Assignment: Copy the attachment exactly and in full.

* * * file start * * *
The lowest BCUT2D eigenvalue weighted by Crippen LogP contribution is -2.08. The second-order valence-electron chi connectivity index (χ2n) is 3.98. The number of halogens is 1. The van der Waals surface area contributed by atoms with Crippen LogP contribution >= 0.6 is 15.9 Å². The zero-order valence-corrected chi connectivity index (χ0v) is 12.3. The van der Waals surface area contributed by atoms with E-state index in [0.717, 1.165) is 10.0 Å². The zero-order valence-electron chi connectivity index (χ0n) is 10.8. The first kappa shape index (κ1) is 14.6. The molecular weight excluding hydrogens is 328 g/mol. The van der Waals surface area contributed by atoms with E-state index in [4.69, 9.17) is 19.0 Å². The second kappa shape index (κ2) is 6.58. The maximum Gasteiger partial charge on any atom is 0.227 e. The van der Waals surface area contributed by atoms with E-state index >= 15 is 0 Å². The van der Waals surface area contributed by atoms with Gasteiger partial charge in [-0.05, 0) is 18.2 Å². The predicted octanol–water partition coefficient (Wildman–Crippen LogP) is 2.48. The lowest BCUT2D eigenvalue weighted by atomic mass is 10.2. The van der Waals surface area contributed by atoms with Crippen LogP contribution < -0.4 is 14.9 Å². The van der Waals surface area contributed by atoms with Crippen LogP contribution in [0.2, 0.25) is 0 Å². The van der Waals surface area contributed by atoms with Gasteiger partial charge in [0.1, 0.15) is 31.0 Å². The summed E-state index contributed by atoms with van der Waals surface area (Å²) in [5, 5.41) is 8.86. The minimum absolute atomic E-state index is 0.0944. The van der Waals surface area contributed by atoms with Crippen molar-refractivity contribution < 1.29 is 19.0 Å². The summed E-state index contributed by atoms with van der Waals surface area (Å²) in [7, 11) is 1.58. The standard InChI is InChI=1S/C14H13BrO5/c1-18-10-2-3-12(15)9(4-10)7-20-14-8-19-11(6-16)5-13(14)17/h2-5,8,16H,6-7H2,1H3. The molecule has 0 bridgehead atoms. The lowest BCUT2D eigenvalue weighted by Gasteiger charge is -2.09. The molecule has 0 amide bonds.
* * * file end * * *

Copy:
The lowest BCUT2D eigenvalue weighted by Crippen LogP contribution is -2.08. The second-order valence-electron chi connectivity index (χ2n) is 3.98. The number of halogens is 1. The van der Waals surface area contributed by atoms with Crippen LogP contribution >= 0.6 is 15.9 Å². The zero-order valence-corrected chi connectivity index (χ0v) is 12.3. The van der Waals surface area contributed by atoms with E-state index in [0.717, 1.165) is 10.0 Å². The zero-order valence-electron chi connectivity index (χ0n) is 10.8. The first kappa shape index (κ1) is 14.6. The molecular weight excluding hydrogens is 328 g/mol. The van der Waals surface area contributed by atoms with E-state index in [4.69, 9.17) is 19.0 Å². The second kappa shape index (κ2) is 6.58. The maximum Gasteiger partial charge on any atom is 0.227 e. The van der Waals surface area contributed by atoms with E-state index >= 15 is 0 Å². The van der Waals surface area contributed by atoms with Gasteiger partial charge in [-0.05, 0) is 18.2 Å². The predicted octanol–water partition coefficient (Wildman–Crippen LogP) is 2.48. The lowest BCUT2D eigenvalue weighted by atomic mass is 10.2. The van der Waals surface area contributed by atoms with Crippen LogP contribution < -0.4 is 14.9 Å². The van der Waals surface area contributed by atoms with Crippen LogP contribution in [0.2, 0.25) is 0 Å². The van der Waals surface area contributed by atoms with Gasteiger partial charge in [0.1, 0.15) is 31.0 Å². The summed E-state index contributed by atoms with van der Waals surface area (Å²) in [5, 5.41) is 8.86. The minimum absolute atomic E-state index is 0.0944. The van der Waals surface area contributed by atoms with Crippen molar-refractivity contribution < 1.29 is 19.0 Å². The summed E-state index contributed by atoms with van der Waals surface area (Å²) in [7, 11) is 1.58. The standard InChI is InChI=1S/C14H13BrO5/c1-18-10-2-3-12(15)9(4-10)7-20-14-8-19-11(6-16)5-13(14)17/h2-5,8,16H,6-7H2,1H3. The molecule has 0 bridgehead atoms. The lowest BCUT2D eigenvalue weighted by Gasteiger charge is -2.09. The molecule has 0 amide bonds.